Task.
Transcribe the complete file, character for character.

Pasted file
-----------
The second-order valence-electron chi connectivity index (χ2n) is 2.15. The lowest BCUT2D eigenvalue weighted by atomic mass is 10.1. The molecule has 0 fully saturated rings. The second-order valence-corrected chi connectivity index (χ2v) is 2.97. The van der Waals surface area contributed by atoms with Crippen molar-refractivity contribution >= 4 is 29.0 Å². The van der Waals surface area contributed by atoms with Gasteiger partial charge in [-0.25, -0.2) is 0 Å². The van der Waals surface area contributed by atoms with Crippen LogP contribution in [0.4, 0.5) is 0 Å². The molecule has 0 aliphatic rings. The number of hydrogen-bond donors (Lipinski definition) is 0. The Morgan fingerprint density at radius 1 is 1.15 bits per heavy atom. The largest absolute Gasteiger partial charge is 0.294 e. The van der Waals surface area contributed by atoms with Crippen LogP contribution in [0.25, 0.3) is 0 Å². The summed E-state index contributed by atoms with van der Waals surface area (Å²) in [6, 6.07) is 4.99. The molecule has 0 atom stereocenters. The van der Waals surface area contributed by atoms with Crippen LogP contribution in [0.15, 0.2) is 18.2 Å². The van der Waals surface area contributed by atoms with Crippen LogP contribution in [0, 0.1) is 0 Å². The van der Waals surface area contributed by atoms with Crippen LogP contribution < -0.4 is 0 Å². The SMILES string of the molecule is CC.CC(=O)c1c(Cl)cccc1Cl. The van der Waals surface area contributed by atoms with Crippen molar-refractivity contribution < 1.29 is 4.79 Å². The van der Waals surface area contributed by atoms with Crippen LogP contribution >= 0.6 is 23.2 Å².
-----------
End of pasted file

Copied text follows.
The second-order valence-electron chi connectivity index (χ2n) is 2.15. The lowest BCUT2D eigenvalue weighted by atomic mass is 10.1. The molecule has 0 fully saturated rings. The second-order valence-corrected chi connectivity index (χ2v) is 2.97. The van der Waals surface area contributed by atoms with Crippen molar-refractivity contribution >= 4 is 29.0 Å². The van der Waals surface area contributed by atoms with Gasteiger partial charge in [-0.25, -0.2) is 0 Å². The van der Waals surface area contributed by atoms with Crippen LogP contribution in [0.4, 0.5) is 0 Å². The molecule has 0 aliphatic rings. The number of hydrogen-bond donors (Lipinski definition) is 0. The Morgan fingerprint density at radius 1 is 1.15 bits per heavy atom. The largest absolute Gasteiger partial charge is 0.294 e. The van der Waals surface area contributed by atoms with Crippen LogP contribution in [0.25, 0.3) is 0 Å². The summed E-state index contributed by atoms with van der Waals surface area (Å²) in [6, 6.07) is 4.99. The molecule has 0 atom stereocenters. The van der Waals surface area contributed by atoms with Crippen LogP contribution in [0.15, 0.2) is 18.2 Å². The van der Waals surface area contributed by atoms with Crippen LogP contribution in [0, 0.1) is 0 Å². The van der Waals surface area contributed by atoms with Crippen LogP contribution < -0.4 is 0 Å². The SMILES string of the molecule is CC.CC(=O)c1c(Cl)cccc1Cl. The van der Waals surface area contributed by atoms with Crippen molar-refractivity contribution < 1.29 is 4.79 Å². The van der Waals surface area contributed by atoms with Crippen LogP contribution >= 0.6 is 23.2 Å².